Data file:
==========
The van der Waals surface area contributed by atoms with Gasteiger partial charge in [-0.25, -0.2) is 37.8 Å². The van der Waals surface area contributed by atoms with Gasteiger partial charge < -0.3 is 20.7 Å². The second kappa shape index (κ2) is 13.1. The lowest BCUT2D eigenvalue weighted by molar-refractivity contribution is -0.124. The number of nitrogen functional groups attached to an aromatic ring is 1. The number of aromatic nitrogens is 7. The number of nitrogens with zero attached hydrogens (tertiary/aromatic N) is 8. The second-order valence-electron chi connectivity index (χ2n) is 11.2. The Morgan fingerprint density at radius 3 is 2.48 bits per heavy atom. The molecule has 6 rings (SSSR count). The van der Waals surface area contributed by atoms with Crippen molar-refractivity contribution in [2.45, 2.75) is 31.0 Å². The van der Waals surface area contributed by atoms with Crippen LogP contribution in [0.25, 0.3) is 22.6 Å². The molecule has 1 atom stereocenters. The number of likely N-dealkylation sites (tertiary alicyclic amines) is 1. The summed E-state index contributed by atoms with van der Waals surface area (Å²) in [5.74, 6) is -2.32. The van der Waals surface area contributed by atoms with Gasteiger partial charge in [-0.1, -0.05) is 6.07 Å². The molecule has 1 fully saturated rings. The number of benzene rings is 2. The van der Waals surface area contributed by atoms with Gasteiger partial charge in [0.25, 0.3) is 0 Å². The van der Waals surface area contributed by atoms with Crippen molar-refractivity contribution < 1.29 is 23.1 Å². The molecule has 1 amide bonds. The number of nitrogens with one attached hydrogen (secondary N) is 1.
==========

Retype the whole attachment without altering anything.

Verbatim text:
The van der Waals surface area contributed by atoms with Gasteiger partial charge in [-0.25, -0.2) is 37.8 Å². The van der Waals surface area contributed by atoms with Gasteiger partial charge < -0.3 is 20.7 Å². The second kappa shape index (κ2) is 13.1. The lowest BCUT2D eigenvalue weighted by molar-refractivity contribution is -0.124. The number of nitrogen functional groups attached to an aromatic ring is 1. The number of aromatic nitrogens is 7. The number of nitrogens with zero attached hydrogens (tertiary/aromatic N) is 8. The second-order valence-electron chi connectivity index (χ2n) is 11.2. The Morgan fingerprint density at radius 3 is 2.48 bits per heavy atom. The molecule has 6 rings (SSSR count). The van der Waals surface area contributed by atoms with Crippen molar-refractivity contribution in [2.45, 2.75) is 31.0 Å². The van der Waals surface area contributed by atoms with Crippen LogP contribution in [0.25, 0.3) is 22.6 Å². The molecule has 1 atom stereocenters. The number of likely N-dealkylation sites (tertiary alicyclic amines) is 1. The summed E-state index contributed by atoms with van der Waals surface area (Å²) in [5.74, 6) is -2.32. The van der Waals surface area contributed by atoms with Gasteiger partial charge in [-0.1, -0.05) is 6.07 Å². The molecule has 1 fully saturated rings. The number of benzene rings is 2. The van der Waals surface area contributed by atoms with Gasteiger partial charge in [0.25, 0.3) is 0 Å². The van der Waals surface area contributed by atoms with Crippen molar-refractivity contribution < 1.29 is 23.1 Å². The molecule has 1 amide bonds. The number of nitrogens with one attached hydrogen (secondary N) is 1.